Daughter of cruel King Minos and sister to the Minotaur, Ariadne lives a life governed by the fear her monstrous brother instils into the enemies of Crete. Athens, in particular, suffers, forced to send regular sacrifices for the Minotaur, exchanging some of its young people for peace with the island nation. But one year, a hero stands amongst them – Theseus, son of the Athenian king. He has volunteered for the journey, intending to kill the Minotaur, and end the barbaric sacrifices once and for all. And Ariadne is willing to help him.
But Theseus is far from the hero of legend, and once the Minotaur is dead, Ariadne’s purpose is served. After all, she betrayed her family – what prince in his right mind would have her now? Abandoning her on the island of Naxos, Theseus leaves her for dead. But when the island’s owner returns, Ariadne finds a whole new life unfolding before her.
It probably goes without saying that Ariadne will appeal to the legions of Madeline Miller fans out there. There’s certainly unavoidable parallels with Circe, as a descendant of Helios finds herself cast out on a lonely island, crossing paths with gods and heroes, but author Jennifer Saint‘s work is also capable of standing firmly on its own.
Ariadne’s growth is measured and well explored, and the writing is simple, effective, and immersive. Walking a curious line between a rather blunt, classical style, and something a little more flowery and, occasionally, quite visceral, it can feel a little stilted, but the story itself is engaging enough to stop things from slowing down.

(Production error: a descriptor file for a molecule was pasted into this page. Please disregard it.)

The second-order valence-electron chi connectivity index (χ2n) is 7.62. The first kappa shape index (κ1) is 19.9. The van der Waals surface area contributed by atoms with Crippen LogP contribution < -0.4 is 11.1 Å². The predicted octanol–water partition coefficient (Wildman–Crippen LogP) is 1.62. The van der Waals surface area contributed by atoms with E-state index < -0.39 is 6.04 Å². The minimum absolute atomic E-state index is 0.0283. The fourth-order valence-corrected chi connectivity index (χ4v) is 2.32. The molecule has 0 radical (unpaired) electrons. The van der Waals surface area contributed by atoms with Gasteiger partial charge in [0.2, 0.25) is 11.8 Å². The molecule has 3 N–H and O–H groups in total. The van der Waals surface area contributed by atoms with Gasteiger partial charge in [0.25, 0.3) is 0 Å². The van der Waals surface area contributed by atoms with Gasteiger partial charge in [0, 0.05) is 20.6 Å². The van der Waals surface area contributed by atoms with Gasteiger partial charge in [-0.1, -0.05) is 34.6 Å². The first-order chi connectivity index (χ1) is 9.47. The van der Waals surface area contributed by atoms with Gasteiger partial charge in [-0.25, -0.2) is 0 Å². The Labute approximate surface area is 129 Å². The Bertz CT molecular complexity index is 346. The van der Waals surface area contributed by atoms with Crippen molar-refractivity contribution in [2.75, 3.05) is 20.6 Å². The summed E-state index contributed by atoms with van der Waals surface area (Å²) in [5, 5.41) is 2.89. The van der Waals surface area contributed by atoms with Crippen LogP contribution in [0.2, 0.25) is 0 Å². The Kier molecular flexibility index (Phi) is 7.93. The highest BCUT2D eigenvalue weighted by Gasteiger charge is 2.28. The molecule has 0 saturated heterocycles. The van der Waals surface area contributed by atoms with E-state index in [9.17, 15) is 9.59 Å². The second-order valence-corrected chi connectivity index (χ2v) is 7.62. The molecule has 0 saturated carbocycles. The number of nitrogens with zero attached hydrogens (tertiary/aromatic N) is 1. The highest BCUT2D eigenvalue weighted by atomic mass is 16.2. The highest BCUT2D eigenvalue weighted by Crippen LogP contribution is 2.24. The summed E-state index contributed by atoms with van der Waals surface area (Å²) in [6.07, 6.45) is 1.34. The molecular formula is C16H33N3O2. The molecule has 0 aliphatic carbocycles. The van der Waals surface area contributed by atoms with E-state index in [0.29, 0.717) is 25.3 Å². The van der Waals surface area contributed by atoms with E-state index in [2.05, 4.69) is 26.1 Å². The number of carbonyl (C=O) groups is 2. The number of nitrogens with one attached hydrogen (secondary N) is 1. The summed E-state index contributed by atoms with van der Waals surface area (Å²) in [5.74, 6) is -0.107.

Though it’s titled Ariadne, much of the book also focuses on her tragic sister, Phaedra. Traded in exchange for peace with Athens, she marries the hero that not so heroically abandoned her sister to die, and finds that the life of excitement she dreamt of as a child isn’t quite accurate.
I do wonder if Saint couldn’t quite flesh out either story enough to have a standalone that focused on the one sister – Ariadne, after all, spends much of her time on an isolated island, raising a family, and letting the world pass her by. Time becomes hard to keep track of as the story jumps between the two, and the end result is that the finale of Phaedra’s tale feels rushed. Given the choices Saint made in the telling of it, that’s really a shame.
There’s a hopelessness to Ariadne and Phaedra’s stories that our lead and her contemporary author can’t avoid. It’s the Ancient Greek way after all. For anyone not already familiar with the Cretan princesses; they’re (mostly) doomed from the start and it’s powerful men (gods or otherwise) who are to blame.
It’s timely, and it’s also absolutely true, but – and this may be a personal preference – as the trend for retelling classical myths continues, it feels a little exhausting to have waded through Ariadne and Phaedra’s woes, only for the villains to triumph in the end. We are, after all, saturated with stories like this – both in fiction and in real life.
That said, Ariadne remains an engaging read, and Saint makes fine use of the malleability of mythology to change perceptions of hero, god, and victim. Whether it would have benefited from extra space for Phaedra, or, alternatively, a more streamlined focus is up for debate, but Ariadne herself carries the bulk of the novel with the expected dignity of a Minoan princess – beleaguered but battling on.